The thing is, it doesn't take a Ph.D. to TEACH the courses, but it does take a sufficient amount of knowledge in the field to be a good department member. We have to be flexible -- and we all need to participate in course outline creation/revision, and the best way to insure sufficient grad work in the various parts of a discipline is to hire someone with a Ph.D.
1. When we hire in the sciences at my CC, the posting always states that a Ph.D. is preferred. We do that because we believe that part of what makes college different from high school is that you're learning the material from experts in their field. Ph.D.'s are generally considered to be experts, even if only in a small sliver of the discipline they teach in. Some, but not all, holders of Master's degrees can also be considered experts. For us, it comes down to what they did in their Master's experience. Some only took coursework and wrote a "library" based thesis, while others actually conducted original research and their work was recognized in their field. Luckily, all of the Master's-holders in my department fall into this second category.
2. I really don't consider myself a teacher. I'm a biologist who teaches. I think of myself on the "public relations" side of biology, communicating my field to my students. Do I do research? No, at least not like I did in my graduate and postdoc work, but I still work in the lab, perfecting lab activities for my students. I still peruse journals each month so I know what's happening, and I work new developments into my courses.
3. Speaking only for myself, my Ph.D. makes me much more successful in the classroom than if I hadn't gone through that experience. Does the everyday grind of getting a Ph.D. affect my work today? No, but everyday at my CC, I use professional skills that I can directly trace back to my doctoral training. Things like giving impromptu talks without notes, critically evaluating what I read, how to give and respond to feedback, navigating departmental politics, designing presentations, dealing with red tape and administrators, and how to write. Plus, I feel that there's a lesson for my students about the value of seeing a commitment through to the end, something that lots of them have trouble doing.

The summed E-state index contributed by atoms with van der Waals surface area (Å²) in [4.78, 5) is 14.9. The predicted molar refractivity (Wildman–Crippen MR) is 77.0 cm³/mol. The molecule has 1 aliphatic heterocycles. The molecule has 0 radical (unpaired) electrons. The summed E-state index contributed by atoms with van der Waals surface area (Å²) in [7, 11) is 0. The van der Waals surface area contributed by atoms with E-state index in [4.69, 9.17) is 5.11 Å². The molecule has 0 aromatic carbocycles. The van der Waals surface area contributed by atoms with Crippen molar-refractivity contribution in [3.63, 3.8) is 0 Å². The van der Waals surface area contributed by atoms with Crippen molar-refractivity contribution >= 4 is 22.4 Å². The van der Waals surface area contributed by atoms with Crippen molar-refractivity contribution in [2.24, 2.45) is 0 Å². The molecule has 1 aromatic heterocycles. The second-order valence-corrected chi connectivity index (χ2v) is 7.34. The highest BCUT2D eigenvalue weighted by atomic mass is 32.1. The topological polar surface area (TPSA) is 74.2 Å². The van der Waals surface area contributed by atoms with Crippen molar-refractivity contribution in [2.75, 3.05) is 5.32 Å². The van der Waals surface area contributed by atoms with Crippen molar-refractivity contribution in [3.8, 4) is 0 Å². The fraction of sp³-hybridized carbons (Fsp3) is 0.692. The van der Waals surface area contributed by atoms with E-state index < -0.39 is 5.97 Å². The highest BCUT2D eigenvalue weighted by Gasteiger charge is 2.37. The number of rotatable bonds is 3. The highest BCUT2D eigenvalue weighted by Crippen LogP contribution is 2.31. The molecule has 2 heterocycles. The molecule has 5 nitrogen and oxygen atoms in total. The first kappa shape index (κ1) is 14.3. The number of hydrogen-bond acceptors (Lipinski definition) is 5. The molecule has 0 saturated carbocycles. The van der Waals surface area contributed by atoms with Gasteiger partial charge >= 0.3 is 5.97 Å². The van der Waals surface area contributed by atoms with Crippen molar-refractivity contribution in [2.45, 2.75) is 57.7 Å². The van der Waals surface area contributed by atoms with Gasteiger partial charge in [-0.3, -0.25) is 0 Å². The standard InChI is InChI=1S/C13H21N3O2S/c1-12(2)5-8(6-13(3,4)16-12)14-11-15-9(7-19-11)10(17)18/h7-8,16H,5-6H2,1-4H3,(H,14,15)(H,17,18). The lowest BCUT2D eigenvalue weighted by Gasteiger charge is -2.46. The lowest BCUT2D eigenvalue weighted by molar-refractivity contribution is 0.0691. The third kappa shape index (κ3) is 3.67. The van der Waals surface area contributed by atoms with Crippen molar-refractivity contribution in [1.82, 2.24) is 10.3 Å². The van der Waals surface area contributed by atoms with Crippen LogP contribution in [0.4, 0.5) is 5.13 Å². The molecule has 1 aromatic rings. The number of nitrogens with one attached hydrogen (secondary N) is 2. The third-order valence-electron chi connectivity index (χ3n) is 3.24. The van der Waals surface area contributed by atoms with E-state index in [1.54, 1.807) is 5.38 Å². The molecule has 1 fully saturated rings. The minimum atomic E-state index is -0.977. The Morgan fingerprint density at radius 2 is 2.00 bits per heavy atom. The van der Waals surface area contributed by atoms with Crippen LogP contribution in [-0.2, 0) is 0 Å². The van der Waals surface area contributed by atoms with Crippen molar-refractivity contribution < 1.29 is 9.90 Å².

I'd add that I'm not a big fan of the idea that some of us are "real" america and upper middle class folks are...not. But that's even more incidental to the content of the post.
I've had this conversation with a fellow adjunct who is on the fence about the PhD. If she could get a teaching job at a CC without it, I think she would skip out on the PhD. She expresses frustration with the fact that people who have the PhD are allowed to teach things as adjuncts that she isn't--teaching master's students, for instance, but also developing new classes. She'll say things like "all you have to do is get those three letters behind your name."
It's an interesting discussion because as a person with most of a PhD, I can emphatically say it's more than three letters. I have a breadth of knowledge and experience that this individual doesn't have. I'm not saying she's a poor teacher. I'm sure she isn't. But as ItPF is saying, being a faculty member isn't just about your interaction with the students. It's about interacting with your colleagues and participation in course and curriculum design. If there is any service requirement, it's about helping to govern the college. That requires some depth and breadth of training. I'm talking both subject knowledge and knowledge about how higher education works.
My point is, the PhD forms a person in ways that I don't think you can really comprehend until you've been through it. At least I didn't. The writer seems to conceive of it as job training and if the job can be had without it, then the training is useless. But the PhD is more than that and it's useful in a lot of ways, some of which can be quantified and some of which can't.
We're repeatedly told that a Master's means you're an expert and a PhD is a research degree, not a teaching degree. If teaching is what a CC is about, then a MA/MS should be sufficient. All the other factors: being a good teacher, knowledgeably in the field, etc are important at any school, not just a CC. Having knowledge in my field (this may be specific to just my field) means reading the work that's being done.
I've been told time and again I'm good at what I do, I reach the students and engage them. My boss at my CC would keep me if she had enough to offer me. I've created and taught new courses, I've worked on numerous assessment projects. I don't like the assumption that without a PhD I just simply wouldn't be refined enough to do this. "Don't get a PhD unless you want it," but that's not an option when you don't want a PhD but you do want to teach at a CC.
The best way for someone to demonstrate that she's a good teacher in a job interview is to talk about her teaching experience. What gets points at my CC is success with "non-traditional" students: first-generation students, mostly African-American and Latino. The correspondent's story about teaching in Morocco without even a blackboard would be a winner.